The center of the film’s focus is a group of aging gay and trans cabaret performers who have gone on tour with their beautifully choreographed stage show, Gardenia.
Now, the tour has returned home for one final performance, in Ghent, Belgium. Using lush cinematography of the stage show, and the nightscape of the city itself as a backdrop, we spend time with each of the members of the show, including Vanessa, Gerrit, Danilo, Richard, Andrea, and Rudy.
Working with choreographer Alain Platel and stage director Frank Van Laecke, they have crafted a stunning performance piece that centers moments of their lives, which the film weaves through with interviews, where we not only get to know the performers through their movement but through their shared stories as well.
Each of them, in their time have remained true to themselves, even though they may have been abused or victims of violence, they continue to strive to be who they are, never giving up hope that they may find that ever elusive goal that all seek, to love and be loved.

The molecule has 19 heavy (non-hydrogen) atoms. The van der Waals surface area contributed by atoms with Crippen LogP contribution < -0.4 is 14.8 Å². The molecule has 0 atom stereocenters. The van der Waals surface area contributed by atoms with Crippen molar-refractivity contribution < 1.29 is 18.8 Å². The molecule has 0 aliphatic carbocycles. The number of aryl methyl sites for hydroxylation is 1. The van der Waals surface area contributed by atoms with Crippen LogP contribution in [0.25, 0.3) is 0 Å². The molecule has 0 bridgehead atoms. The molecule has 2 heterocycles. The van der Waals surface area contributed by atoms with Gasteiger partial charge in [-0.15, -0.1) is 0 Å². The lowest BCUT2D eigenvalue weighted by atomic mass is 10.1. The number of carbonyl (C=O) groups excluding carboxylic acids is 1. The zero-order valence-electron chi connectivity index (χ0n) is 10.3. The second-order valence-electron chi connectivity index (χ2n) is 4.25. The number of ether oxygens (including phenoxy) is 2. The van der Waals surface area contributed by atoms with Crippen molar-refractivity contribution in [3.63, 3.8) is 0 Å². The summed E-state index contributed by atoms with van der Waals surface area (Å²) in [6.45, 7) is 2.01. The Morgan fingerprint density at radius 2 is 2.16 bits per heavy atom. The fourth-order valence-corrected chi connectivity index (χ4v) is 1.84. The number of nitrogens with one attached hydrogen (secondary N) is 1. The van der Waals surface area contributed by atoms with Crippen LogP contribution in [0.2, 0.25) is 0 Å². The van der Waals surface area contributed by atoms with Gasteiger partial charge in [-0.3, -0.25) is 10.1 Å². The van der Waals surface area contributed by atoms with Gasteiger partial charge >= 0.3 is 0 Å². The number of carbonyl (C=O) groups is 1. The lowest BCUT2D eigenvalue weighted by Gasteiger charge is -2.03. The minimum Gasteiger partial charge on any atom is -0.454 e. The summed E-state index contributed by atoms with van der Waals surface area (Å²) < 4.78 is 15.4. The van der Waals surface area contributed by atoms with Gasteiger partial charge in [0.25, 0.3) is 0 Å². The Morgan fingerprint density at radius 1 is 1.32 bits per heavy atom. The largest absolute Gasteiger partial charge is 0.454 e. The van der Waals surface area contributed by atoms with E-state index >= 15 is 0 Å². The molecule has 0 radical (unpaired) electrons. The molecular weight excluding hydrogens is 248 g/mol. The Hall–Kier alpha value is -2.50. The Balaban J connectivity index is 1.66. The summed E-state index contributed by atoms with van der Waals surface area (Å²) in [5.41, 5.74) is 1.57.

There is an equal measure of cynicism and hope in each of them, as they open up to the camera, and let the viewer in, sharing their thoughts as their lives are examined, as we learn who they were, who they are, and the trials and tribulations that took them there.
They share photos from their past, talk about taking hormones, prostitution, and never, ever seeming to lose hope that there would be someone out there that would love them for who they are.
All of this is intercut, with an amazing, virtually silent stage show performance that is simply stunning to watch, and must have been simply breathtaking to see live.
What Wallner has done, with the help of his subjects of course, is frame a wonderfully human story against the a gorgeously shot stage show, that takes us from joy to heartbreak to hope in the course of its 90 minute run.
The camerawork for the shooting of the stage show is simply fantastic, and the way the film itself is put together is tonally perfect. This is a wonderful little film, and I’m glad I had the time to see it. If you get a chance, you should too!
Before the Last Curtain Falls screens again 29th April at 4 at the Lightbox and the 2nd of May at 12:30pm at the lightbox.